Heike Kamerlingh Onnes

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Heike Kamerlingh Onnes (21 September 1853 – 21 February 1926) was a Dutch physicist and Nobel laureate. He pioneered refrigeration techniques, and he explored how materials behaved when cooled to nearly absolute zero. He was the first to liquify helium. His production of extreme cryogenic temperatures led to his discovery of superconductivity in 1911: for certain materials, electrical resistance abruptly vanishes at very low temperatures.



Early years

Kamerlingh Onnes was born in Groningen, Netherlands. His father, Harm Kamerlingh Onnes, was a brickworks owner. His mother was Anna Gerdina Coers of Arnhem.

In 1870, Onnes attended the University of Groningen. He studied under Robert Bunsen and Gustav Kirchhoff at the University of Heidelberg from 1871 to 1873. Again at Groningen, he obtained his masters in 1878 and a doctorate in 1879. His thesis was "Nieuwe bewijzen voor de aswenteling der aarde" (tr. New proofs of the rotation of the earth). From 1878 to 1882 he was assistant to Johannes Bosscha, the director of the TU Delft (then Delft Polytechnic), for whom he substituted as lecturer in 1881 and 1882.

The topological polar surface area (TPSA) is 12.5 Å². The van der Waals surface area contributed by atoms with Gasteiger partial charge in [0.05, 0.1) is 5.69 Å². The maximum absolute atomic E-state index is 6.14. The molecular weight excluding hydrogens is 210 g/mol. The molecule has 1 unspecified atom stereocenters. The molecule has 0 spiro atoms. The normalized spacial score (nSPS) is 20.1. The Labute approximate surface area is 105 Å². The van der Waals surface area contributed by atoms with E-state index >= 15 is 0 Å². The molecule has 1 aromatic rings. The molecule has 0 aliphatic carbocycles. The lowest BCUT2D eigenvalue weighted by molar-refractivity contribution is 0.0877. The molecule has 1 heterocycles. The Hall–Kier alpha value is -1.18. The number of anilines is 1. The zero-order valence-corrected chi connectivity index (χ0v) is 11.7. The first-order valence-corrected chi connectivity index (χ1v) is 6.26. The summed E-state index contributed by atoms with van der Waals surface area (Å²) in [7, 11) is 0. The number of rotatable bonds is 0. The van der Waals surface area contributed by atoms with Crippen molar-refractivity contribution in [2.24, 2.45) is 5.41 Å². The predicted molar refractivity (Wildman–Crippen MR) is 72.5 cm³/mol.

University of Leiden

From 1882 to 1923 Onnes served as professor of experimental physics at the University of Leiden. In 1904 he founded a very large cryogenics laboratory and invited other researchers to the location, which made him highly regarded in the scientific community. In 1908, he was the first physicist to liquify helium, using the Hampson-Linde cycle and cryostats. Using the Joule-Thomson effect, he lowered the temperature to -269 °C, 3 °K. At the time this was the coldest temperature achieved on earth. The original equipment is at the Boerhaave Museum in Leiden.

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